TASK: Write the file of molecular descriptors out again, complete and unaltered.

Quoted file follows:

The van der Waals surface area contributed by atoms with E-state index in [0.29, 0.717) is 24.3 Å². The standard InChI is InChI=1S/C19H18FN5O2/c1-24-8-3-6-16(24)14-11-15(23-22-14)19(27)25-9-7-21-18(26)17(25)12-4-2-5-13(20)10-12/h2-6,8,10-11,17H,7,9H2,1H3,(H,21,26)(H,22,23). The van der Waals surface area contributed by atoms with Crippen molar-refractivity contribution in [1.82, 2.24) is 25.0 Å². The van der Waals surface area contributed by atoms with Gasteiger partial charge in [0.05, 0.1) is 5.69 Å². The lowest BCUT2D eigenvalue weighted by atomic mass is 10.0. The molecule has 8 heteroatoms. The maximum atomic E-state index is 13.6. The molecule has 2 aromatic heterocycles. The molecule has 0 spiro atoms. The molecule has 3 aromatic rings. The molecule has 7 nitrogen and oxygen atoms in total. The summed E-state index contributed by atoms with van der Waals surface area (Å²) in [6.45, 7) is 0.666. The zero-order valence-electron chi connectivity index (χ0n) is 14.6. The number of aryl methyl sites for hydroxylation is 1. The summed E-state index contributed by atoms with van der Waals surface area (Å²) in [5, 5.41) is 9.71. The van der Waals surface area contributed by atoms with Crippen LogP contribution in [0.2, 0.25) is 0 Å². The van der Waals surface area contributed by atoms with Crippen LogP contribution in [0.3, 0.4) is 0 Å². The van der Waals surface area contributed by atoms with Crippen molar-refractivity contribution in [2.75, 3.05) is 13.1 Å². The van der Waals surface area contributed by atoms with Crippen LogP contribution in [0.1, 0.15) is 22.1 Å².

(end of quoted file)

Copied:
The van der Waals surface area contributed by atoms with E-state index in [0.29, 0.717) is 24.3 Å². The standard InChI is InChI=1S/C19H18FN5O2/c1-24-8-3-6-16(24)14-11-15(23-22-14)19(27)25-9-7-21-18(26)17(25)12-4-2-5-13(20)10-12/h2-6,8,10-11,17H,7,9H2,1H3,(H,21,26)(H,22,23). The van der Waals surface area contributed by atoms with Crippen molar-refractivity contribution in [1.82, 2.24) is 25.0 Å². The van der Waals surface area contributed by atoms with Gasteiger partial charge in [0.05, 0.1) is 5.69 Å². The lowest BCUT2D eigenvalue weighted by atomic mass is 10.0. The molecule has 8 heteroatoms. The maximum atomic E-state index is 13.6. The molecule has 2 aromatic heterocycles. The molecule has 0 spiro atoms. The molecule has 3 aromatic rings. The molecule has 7 nitrogen and oxygen atoms in total. The summed E-state index contributed by atoms with van der Waals surface area (Å²) in [6.45, 7) is 0.666. The zero-order valence-electron chi connectivity index (χ0n) is 14.6. The number of aryl methyl sites for hydroxylation is 1. The summed E-state index contributed by atoms with van der Waals surface area (Å²) in [5, 5.41) is 9.71. The van der Waals surface area contributed by atoms with Crippen LogP contribution in [0.2, 0.25) is 0 Å². The van der Waals surface area contributed by atoms with Crippen LogP contribution in [0.3, 0.4) is 0 Å². The van der Waals surface area contributed by atoms with Crippen molar-refractivity contribution in [2.75, 3.05) is 13.1 Å². The van der Waals surface area contributed by atoms with Crippen LogP contribution in [0.1, 0.15) is 22.1 Å².